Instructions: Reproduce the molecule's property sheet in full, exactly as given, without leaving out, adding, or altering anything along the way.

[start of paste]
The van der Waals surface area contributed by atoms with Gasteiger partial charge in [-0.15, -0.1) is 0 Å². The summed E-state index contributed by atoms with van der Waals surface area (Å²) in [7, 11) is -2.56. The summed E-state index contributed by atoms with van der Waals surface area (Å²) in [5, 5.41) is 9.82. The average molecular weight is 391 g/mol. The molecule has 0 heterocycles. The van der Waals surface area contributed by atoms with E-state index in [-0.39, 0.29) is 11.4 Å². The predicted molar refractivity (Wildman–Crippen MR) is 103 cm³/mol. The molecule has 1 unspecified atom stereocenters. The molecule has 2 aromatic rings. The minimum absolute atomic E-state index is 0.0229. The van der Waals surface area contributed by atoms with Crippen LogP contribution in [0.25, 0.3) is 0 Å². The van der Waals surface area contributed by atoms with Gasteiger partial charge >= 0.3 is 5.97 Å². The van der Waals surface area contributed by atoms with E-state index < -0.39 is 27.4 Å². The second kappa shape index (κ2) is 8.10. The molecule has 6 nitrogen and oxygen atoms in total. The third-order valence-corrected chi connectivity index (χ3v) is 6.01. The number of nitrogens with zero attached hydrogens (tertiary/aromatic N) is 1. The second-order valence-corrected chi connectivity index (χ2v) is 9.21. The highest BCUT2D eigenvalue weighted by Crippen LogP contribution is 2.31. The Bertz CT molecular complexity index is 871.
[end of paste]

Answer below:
The van der Waals surface area contributed by atoms with Gasteiger partial charge in [-0.15, -0.1) is 0 Å². The summed E-state index contributed by atoms with van der Waals surface area (Å²) in [7, 11) is -2.56. The summed E-state index contributed by atoms with van der Waals surface area (Å²) in [5, 5.41) is 9.82. The average molecular weight is 391 g/mol. The molecule has 0 heterocycles. The van der Waals surface area contributed by atoms with E-state index in [-0.39, 0.29) is 11.4 Å². The predicted molar refractivity (Wildman–Crippen MR) is 103 cm³/mol. The molecule has 1 unspecified atom stereocenters. The molecule has 2 aromatic rings. The minimum absolute atomic E-state index is 0.0229. The van der Waals surface area contributed by atoms with Crippen LogP contribution in [0.25, 0.3) is 0 Å². The van der Waals surface area contributed by atoms with Gasteiger partial charge >= 0.3 is 5.97 Å². The van der Waals surface area contributed by atoms with E-state index < -0.39 is 27.4 Å². The second kappa shape index (κ2) is 8.10. The molecule has 6 nitrogen and oxygen atoms in total. The third-order valence-corrected chi connectivity index (χ3v) is 6.01. The number of nitrogens with zero attached hydrogens (tertiary/aromatic N) is 1. The second-order valence-corrected chi connectivity index (χ2v) is 9.21. The highest BCUT2D eigenvalue weighted by Crippen LogP contribution is 2.31. The Bertz CT molecular complexity index is 871.